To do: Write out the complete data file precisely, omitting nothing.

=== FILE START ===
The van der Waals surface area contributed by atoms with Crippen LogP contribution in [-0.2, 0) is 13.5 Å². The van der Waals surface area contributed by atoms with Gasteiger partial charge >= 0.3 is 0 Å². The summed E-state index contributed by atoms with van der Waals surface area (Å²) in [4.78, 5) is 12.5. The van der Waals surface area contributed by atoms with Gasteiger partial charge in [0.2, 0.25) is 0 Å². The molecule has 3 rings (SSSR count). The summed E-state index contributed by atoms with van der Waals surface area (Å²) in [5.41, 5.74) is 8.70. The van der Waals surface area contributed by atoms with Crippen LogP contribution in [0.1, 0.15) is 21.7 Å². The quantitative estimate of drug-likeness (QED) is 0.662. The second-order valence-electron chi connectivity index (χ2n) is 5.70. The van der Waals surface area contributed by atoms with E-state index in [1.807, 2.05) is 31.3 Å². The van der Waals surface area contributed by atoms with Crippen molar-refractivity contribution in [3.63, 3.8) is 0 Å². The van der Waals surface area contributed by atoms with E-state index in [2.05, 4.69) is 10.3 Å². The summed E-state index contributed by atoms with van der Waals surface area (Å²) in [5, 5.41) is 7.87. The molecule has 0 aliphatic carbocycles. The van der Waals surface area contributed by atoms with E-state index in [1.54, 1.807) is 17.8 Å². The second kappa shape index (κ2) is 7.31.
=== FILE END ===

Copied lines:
The van der Waals surface area contributed by atoms with Crippen LogP contribution in [-0.2, 0) is 13.5 Å². The van der Waals surface area contributed by atoms with Gasteiger partial charge >= 0.3 is 0 Å². The summed E-state index contributed by atoms with van der Waals surface area (Å²) in [4.78, 5) is 12.5. The van der Waals surface area contributed by atoms with Gasteiger partial charge in [0.2, 0.25) is 0 Å². The molecule has 3 rings (SSSR count). The summed E-state index contributed by atoms with van der Waals surface area (Å²) in [5.41, 5.74) is 8.70. The van der Waals surface area contributed by atoms with Crippen LogP contribution in [0.1, 0.15) is 21.7 Å². The quantitative estimate of drug-likeness (QED) is 0.662. The second-order valence-electron chi connectivity index (χ2n) is 5.70. The van der Waals surface area contributed by atoms with E-state index in [1.807, 2.05) is 31.3 Å². The van der Waals surface area contributed by atoms with Crippen molar-refractivity contribution in [3.63, 3.8) is 0 Å². The van der Waals surface area contributed by atoms with E-state index in [2.05, 4.69) is 10.3 Å². The summed E-state index contributed by atoms with van der Waals surface area (Å²) in [5, 5.41) is 7.87. The molecule has 0 aliphatic carbocycles. The van der Waals surface area contributed by atoms with E-state index in [1.54, 1.807) is 17.8 Å². The second kappa shape index (κ2) is 7.31.